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Into the Future with Metrology - The Challenges of Our Environment and Climate

Climate

Oceans: saltier and more acidic

Nordseeboje III
The Nordseeboje III measuring station of the German Federal Maritime and Hydrographic Institute measures the pH value of the water. (Photo: C. Thomsen, BSH)
electrochemical measurement of the pH
PTB equipment for the electrochemical measurement of the pH

Within the scope of climate research, researchers measure several important properties of the world's oceans, two of which are salinity and pH. Climate change is changing the density and salinity of seawater. As a result, the major ocean currents (such as the Gulf Stream) which have a major impact on the climate themselves may change (albeit very slowly). For this reason, measurement results must be comparable over long periods of time and must have measurement uncertainties that are as small as possible. Within the framework of a European research project, PTB has implemented the traceability of salinity measurements to the SI system with suitable measurement uncertainties.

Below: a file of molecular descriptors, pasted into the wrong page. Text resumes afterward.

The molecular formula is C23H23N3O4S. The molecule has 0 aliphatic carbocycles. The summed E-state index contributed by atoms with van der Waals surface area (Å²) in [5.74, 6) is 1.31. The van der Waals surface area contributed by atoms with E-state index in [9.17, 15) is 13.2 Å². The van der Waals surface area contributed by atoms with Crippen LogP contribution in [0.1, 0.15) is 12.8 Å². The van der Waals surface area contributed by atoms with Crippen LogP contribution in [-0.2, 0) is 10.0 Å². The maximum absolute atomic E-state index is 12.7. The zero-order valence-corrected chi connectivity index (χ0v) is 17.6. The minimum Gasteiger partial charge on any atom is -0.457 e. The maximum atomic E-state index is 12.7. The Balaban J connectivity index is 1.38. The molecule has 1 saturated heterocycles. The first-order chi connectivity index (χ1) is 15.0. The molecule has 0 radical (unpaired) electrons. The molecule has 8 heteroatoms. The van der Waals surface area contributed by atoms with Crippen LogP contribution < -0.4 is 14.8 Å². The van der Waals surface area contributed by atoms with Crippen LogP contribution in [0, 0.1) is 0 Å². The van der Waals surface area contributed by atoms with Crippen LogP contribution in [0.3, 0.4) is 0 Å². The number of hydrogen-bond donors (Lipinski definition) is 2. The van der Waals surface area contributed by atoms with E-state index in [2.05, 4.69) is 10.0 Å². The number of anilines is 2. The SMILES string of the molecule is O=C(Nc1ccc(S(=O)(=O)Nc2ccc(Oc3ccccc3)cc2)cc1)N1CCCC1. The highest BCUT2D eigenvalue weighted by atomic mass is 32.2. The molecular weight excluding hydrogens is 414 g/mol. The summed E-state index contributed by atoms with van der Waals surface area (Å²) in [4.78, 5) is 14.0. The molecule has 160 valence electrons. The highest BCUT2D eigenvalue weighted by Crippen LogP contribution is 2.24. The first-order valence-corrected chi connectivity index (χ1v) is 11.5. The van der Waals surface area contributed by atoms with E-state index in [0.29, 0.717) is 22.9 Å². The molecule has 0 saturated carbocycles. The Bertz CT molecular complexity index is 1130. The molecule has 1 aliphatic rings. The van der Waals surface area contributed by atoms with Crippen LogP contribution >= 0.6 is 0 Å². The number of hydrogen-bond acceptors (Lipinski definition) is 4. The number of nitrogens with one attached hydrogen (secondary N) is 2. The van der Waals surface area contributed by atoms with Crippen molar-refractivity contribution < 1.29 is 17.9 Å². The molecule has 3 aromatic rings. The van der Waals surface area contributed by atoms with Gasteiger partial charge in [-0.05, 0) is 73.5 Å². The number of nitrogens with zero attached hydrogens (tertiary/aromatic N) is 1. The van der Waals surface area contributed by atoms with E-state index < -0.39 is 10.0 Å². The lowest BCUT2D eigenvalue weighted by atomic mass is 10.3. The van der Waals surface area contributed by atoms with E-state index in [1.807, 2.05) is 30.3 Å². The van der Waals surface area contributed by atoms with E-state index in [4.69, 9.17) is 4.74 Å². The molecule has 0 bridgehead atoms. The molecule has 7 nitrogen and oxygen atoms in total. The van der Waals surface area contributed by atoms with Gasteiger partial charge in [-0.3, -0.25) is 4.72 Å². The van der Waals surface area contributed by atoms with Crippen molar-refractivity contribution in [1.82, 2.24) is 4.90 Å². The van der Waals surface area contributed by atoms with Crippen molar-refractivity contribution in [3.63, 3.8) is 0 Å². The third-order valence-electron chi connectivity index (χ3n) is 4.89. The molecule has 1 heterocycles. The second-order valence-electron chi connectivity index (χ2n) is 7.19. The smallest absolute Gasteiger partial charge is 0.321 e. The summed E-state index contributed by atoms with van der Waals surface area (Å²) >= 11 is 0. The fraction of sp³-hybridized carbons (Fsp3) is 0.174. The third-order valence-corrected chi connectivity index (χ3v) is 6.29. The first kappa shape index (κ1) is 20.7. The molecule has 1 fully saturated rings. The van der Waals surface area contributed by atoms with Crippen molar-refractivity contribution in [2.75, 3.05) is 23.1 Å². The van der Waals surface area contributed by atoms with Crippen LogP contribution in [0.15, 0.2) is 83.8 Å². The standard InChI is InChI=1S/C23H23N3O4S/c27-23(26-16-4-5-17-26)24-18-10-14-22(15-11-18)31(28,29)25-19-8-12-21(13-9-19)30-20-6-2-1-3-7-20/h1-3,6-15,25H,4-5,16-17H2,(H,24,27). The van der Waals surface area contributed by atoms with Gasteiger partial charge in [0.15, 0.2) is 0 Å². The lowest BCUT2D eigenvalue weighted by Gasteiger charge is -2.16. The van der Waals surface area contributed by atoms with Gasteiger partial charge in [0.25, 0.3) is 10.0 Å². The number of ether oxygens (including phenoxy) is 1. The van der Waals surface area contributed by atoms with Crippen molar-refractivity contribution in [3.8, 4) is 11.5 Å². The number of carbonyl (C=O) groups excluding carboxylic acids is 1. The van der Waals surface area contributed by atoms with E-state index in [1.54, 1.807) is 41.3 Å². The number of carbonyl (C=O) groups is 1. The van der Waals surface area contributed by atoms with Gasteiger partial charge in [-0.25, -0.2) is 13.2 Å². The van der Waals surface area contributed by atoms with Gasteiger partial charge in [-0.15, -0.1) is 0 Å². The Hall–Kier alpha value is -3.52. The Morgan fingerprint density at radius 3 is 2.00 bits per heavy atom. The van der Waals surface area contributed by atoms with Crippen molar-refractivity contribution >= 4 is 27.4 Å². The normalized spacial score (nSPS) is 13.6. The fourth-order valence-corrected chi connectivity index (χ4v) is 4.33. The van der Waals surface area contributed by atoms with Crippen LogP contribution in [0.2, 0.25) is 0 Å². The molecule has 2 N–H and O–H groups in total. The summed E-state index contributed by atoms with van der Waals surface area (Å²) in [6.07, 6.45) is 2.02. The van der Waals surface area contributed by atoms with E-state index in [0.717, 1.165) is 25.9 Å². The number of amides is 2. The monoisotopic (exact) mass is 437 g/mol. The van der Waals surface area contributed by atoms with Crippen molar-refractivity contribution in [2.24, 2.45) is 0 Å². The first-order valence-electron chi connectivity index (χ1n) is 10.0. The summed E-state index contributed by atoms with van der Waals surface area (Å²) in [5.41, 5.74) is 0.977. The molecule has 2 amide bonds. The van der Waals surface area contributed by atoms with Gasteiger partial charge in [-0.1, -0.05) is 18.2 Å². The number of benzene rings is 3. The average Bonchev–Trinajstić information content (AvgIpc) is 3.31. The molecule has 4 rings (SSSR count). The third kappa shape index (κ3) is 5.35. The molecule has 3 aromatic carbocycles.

In a joint project with the Leibniz Institute for Baltic Sea Research in Warnemünde, PTB has, for the first time, made optical measuring methods (which are most frequently used in oceanography) traceable to the metrologically sound, electrochemically measured pH value. This will make it possible to measure the pH values in oceans in such a way that they are comparable in the future, which is of particular interest for quantifying the acidification of the oceans caused by anthropogenic CO2. This acidification influences the diversity of marine microbes and coral growth. PTB is planning to further expand its primary measuring stations in the future, e.g. for applications at high pressure as is prevalent in great ocean depths.


Participating department
Opens internal link in current window3.1 General and Inorganic Chemistry